Blown Head gasket Warped Cylinder Head Custom Solution

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Recently started working on a 1996 FZJ80 with a blown head gasket... amongst other minor issues. The cylinder head was totally warped with the apex of the damage happening between cylinders 4 and 5, with a peak of about 0.029" (29 thousandths). I'm getting the head machined down and spent some time trying to find a copper "saver shim" to put between the block and the head gasket to make up for the inevitable change in compression ratio that's going to occur when the volume of the combustion chamber is changed. To my disappointment I could not find the correct solution online so naturally I did what I enjoy doing, came up with a solution that seemed to meet the requirements of the problem.

I went ahead and took the new head gasket and drew up a 1:1 cad file of the gasket and had it water jet, below is a sample (aluminum from some scrap) from my local water jet company that seems to be a very good match to what I need. I should be picking up the copper shims tomorrow and putting the beast back together over the weekend... it needs a few flushes as the previous owner managed to rust out the rear heater lines by using a diluted coolant mix or just water. It seemed a sign that there would be sometype of excitement... well that and the water consistently dripping out of the tailpipe. Also a good time to bypass the rear heater lines while I'm at it.

Anyways, I was pretty stoked when I brought the sample cut home to have everything match up.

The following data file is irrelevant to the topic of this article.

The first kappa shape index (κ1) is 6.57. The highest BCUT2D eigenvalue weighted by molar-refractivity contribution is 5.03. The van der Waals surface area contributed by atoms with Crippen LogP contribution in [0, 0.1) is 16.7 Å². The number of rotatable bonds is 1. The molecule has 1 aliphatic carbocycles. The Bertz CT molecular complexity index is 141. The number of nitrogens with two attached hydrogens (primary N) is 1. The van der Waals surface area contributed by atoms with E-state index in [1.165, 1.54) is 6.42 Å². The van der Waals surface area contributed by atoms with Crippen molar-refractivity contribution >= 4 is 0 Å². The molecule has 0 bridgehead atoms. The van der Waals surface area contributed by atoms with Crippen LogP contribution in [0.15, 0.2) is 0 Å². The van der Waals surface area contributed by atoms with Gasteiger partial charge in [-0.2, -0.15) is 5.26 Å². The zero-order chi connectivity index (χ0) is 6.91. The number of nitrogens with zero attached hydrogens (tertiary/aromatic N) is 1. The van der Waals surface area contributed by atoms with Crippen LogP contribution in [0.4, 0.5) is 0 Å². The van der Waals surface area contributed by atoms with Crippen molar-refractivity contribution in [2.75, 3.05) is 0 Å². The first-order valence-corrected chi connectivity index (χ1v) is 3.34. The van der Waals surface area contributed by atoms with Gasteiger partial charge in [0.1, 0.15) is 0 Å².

If anyone needs a shim to solve a similar problem I'm having three made, one at 29 thou, and two at 21. The last two mainly to have on hand, it adds no additional cutting cost to have them cut one vs three a 60000 psi blade of water and garnet doesn't care whether its one thousandth thick or 8 inches (sorta).

I'll post some photos of the finished copper shims when I pick them up.

Thanks,
Justin

IMG_0688.jpg
 
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In essence yes, you are running two gaskets. What the copper shim does is essentially building back up the material that's been removed by the machining. The copper saver shims are used in cases like this or in uses where people are moding the engine to change the compression ratio.

On a side note, the copper shim could actually be beneficial as an additional thermal brake between the aluminum head and the steel block. Something that popped up when I was thinking about this a bit
 
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Totally, break was the wrong term. My thought was in conducting the heat and dissipating/distributing more evenly by not concentrating in one spot as heavily. Though to be fair on that point, steel and aluminum are pretty good as well. I was a little too focused on that boundary layer between the two and avoiding heat build up in one spot. The head gasket being graphite is also a good conductor, which makes sense.

Thermal bridge as opposed to a thermal break